This article was written by our music director Karla Paciejewski while reflecting on singing and worship in the church. Enjoy.
I was born in the mid 1950’s in Vancouver, B.C. and grew up in the “Little Berlin” neighbourhood of the city. Most of the kids were children of immigrants from Germany and central Europe who came to Canada after World War II. Our families didn’t have much starting out, but music seemed to be an integral part of our community from the very beginning, particularly singing. We sang, and saw our parents and grandparents sing, in so many different aspects of our life – home, church, school, socially. We didn’t have ipods or satellite radio back then, so if we wanted music we only had a few choices – listen to the regular radio, play our records on the stereo, or make the music ourselves! Sing-alongs were common in that world – we heard our parents sing at parties, around campfires, at picnics, and over the Christmas season. I’m sure that as kids we picked up singing in social settings by osmosis, so that by the time we were teens, we carried on singing on our own with our friends. School choirs were “the norm” and we were all exposed to lots of singing in elementary school and if we chose, in high school as well.
Singing was as natural to us as breathing and part of everyday life. I am sure that this is one of the main reasons that our singing at church was so vibrant and wonderful. We weren’t afraid to “Praise the Lord with a joyful noise”! All of us, young and old, sang out loud and clear, with beautiful harmonies. Why does this seem to be disappearing? Yes, we Lutherans still, by and large, do love to sing, but our singing often isn’t as vibrant or exhilarating as it once was – why?
I believe a number of things factor in. To name a few: 1) The number of people attending regular Sunday services is going down, so we don’t automatically have the natural volume that was once there. Human nature being what it is, most of us don’t want to “stick out” or be conspicuous, so singing is done more quietly, lessening the volume even more. 2) Music, along with many Fine Arts Programs in the school system, have taken some hard hits over the years in the name of more academic subjects. Singing isn’t as accessible to our kids, thus singing is more of a novelty than the norm for younger generations and they are not as sure of themselves and don’t sing out. 3) How many families regularly have sing-alongs anymore? How many times are our kids exposed to spontaneous singing just for the joy of singing? It seems that many people feel that singing in our present day culture is meant primarily for the professionals and not “everyday people”. Singing, which was once the common man’s mainstream form of musical expression, appears to be slowly dying. Church remains one of the few places where singing is still actively done, but with it being done in very few other venues, we don’t seem to be as comfortable with singing as we once were.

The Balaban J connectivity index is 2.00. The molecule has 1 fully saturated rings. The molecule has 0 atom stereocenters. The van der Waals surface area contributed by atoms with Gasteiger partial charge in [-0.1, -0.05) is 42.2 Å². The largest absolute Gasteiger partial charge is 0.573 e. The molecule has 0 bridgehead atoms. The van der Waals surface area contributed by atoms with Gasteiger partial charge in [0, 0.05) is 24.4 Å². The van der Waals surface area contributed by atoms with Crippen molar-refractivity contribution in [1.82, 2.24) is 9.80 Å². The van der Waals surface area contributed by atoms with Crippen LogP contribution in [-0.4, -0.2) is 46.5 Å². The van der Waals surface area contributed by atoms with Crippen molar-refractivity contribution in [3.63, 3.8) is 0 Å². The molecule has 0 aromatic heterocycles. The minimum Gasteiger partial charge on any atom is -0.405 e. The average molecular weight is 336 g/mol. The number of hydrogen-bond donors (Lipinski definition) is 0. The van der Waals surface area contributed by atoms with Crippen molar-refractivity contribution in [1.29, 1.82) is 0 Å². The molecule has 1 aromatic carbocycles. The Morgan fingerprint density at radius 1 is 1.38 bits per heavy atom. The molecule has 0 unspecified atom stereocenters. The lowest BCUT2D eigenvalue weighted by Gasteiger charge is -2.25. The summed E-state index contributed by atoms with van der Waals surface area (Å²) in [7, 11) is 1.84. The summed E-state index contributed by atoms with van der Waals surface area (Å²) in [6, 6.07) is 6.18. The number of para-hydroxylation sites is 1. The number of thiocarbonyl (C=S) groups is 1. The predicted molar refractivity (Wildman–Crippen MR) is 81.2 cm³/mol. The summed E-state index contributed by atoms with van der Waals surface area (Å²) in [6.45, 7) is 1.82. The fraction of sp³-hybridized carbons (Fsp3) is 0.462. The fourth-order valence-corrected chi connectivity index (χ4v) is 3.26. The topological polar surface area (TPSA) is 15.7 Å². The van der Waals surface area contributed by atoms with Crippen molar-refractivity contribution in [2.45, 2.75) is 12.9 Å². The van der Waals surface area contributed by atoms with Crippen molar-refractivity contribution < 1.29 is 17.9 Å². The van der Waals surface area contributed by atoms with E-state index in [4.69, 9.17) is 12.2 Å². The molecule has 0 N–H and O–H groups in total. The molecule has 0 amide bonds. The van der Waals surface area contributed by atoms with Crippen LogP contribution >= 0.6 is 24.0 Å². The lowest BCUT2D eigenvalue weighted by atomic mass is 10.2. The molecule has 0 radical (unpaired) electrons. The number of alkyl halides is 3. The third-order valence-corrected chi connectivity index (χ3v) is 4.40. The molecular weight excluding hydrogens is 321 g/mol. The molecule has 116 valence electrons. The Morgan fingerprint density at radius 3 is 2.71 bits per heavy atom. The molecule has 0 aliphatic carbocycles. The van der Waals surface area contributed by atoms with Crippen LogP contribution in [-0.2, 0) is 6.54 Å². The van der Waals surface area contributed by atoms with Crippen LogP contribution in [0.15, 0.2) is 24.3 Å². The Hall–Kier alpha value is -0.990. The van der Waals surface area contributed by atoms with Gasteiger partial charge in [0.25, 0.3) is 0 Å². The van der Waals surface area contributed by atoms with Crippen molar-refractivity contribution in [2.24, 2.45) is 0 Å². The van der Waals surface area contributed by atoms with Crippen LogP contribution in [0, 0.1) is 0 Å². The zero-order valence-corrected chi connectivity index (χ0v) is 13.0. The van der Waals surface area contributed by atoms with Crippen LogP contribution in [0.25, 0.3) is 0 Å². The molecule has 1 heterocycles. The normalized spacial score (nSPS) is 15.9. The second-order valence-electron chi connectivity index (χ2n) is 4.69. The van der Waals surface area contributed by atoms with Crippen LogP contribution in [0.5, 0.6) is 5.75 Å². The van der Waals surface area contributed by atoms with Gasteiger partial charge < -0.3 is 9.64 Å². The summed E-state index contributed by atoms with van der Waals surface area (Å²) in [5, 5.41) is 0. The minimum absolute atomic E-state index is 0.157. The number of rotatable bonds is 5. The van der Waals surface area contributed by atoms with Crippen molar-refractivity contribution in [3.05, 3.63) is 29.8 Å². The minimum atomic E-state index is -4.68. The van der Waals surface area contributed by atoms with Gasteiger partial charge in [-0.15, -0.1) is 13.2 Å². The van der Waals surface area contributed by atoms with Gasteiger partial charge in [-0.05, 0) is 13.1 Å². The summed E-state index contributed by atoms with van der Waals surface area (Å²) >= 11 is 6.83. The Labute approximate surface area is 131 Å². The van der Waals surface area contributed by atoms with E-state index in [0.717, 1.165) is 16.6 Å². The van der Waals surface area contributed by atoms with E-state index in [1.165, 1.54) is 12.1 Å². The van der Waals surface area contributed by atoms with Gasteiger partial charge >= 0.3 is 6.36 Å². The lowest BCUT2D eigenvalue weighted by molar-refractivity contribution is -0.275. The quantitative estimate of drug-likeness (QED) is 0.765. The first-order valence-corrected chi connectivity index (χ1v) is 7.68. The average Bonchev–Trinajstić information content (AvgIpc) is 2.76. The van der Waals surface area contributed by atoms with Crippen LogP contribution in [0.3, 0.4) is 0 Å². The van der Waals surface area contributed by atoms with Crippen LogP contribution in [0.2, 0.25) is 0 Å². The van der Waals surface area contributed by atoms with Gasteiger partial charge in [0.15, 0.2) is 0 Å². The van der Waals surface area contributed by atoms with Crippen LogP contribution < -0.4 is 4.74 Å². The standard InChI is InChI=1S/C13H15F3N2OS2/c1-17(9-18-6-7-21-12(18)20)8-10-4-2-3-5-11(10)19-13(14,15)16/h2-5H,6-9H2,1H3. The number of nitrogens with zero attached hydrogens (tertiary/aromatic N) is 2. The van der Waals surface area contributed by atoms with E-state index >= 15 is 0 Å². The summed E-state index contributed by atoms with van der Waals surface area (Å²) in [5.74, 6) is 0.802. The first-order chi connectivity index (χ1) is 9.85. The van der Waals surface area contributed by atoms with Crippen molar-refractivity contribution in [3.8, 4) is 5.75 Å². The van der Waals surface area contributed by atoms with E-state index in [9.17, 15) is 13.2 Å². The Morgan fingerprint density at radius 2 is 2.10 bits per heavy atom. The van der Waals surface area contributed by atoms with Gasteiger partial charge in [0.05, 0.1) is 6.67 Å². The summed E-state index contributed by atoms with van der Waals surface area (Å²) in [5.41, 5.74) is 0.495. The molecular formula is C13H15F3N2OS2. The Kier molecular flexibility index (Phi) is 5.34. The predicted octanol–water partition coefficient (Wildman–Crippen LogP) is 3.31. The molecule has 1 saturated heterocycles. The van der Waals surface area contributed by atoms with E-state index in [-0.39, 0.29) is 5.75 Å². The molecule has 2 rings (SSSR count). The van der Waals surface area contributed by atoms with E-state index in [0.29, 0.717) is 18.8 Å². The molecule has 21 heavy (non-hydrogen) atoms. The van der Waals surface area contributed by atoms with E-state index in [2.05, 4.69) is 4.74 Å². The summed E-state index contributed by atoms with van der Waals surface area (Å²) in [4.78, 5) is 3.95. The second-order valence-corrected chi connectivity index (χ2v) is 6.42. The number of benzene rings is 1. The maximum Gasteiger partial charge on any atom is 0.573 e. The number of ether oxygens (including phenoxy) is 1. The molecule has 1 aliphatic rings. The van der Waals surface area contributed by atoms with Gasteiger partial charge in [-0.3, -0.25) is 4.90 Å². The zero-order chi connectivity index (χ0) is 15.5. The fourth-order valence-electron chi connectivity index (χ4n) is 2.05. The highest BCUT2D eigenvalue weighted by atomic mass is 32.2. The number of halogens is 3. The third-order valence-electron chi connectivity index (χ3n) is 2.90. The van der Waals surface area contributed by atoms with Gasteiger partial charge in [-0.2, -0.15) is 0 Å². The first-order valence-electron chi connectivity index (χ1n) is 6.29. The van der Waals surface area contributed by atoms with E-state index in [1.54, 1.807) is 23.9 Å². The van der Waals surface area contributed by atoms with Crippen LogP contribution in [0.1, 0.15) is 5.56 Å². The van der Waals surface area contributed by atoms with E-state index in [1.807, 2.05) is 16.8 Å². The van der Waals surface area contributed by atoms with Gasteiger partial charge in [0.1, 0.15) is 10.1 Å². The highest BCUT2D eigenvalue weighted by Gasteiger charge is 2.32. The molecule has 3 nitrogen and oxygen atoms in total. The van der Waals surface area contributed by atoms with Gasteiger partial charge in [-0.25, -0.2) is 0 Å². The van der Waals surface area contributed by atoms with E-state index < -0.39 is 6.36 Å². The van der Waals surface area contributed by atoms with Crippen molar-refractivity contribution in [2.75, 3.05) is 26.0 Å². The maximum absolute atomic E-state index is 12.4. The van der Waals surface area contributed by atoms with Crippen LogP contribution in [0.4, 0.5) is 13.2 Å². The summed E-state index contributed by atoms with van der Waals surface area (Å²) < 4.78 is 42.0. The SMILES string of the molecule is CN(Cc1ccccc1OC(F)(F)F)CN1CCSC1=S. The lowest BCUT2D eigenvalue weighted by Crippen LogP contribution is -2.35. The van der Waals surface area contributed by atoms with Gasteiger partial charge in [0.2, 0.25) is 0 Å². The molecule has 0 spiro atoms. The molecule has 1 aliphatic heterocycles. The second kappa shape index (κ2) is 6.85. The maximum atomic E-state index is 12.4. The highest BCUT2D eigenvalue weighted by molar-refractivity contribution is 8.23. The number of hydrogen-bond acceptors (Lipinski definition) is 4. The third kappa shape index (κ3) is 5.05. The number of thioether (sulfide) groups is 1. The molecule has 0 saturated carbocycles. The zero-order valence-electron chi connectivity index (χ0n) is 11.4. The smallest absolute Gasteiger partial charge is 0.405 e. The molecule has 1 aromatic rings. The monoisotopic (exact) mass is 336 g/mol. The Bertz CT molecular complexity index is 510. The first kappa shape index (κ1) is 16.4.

So, with many people having little exposure to singing in their secular life, how do we encourage vibrant singing in our church life? How do we encourage fearful or hesitant singers? Here are a few suggestions that I have come across in various avenues or have noted and used myself:
1) Beautiful, pleasing music to the ear, be it energetic or pensive, can entice people to sing. 2) Plant some strong singers in the congregation to help boost the confidence of the unsure singers.
3) Teach new music to smaller groups ahead of time (eg. Sunday School, choir, youth, seniors, etc.) – these groups can help lead the singing.
4) Teach new music to the congregation before the service.
5) Introduce new music as a choir anthem or organ/piano solo the week before it is to be used.
6) Use new music as the hymn/song of the month or season.
7) Choose new Liturgies for a specific season and repeat them for a number of weeks. 8) If using a new Liturgy, choose familiar hymns/songs.
9) As with all new things, introduce new music at a pace the congregation can easily handle – not too much at once.
10) As the musicians, you must know the music WELL yourselves. It’s a good idea to have someone accompanying and another person leading the vocals for new music.
11) Lastly, remember to convey that it’s OKAY to mess up! Treat the errors with humour – that goes a long way to ease any tension.
As Lutherans, we love our music, especially singing. Let’s make the effort to pass this great heritage of ours on to our children and grandchildren. All our lives will be richer for it!
Music Director, Our Saviour’s Lutheran Church, Prince George, B.C.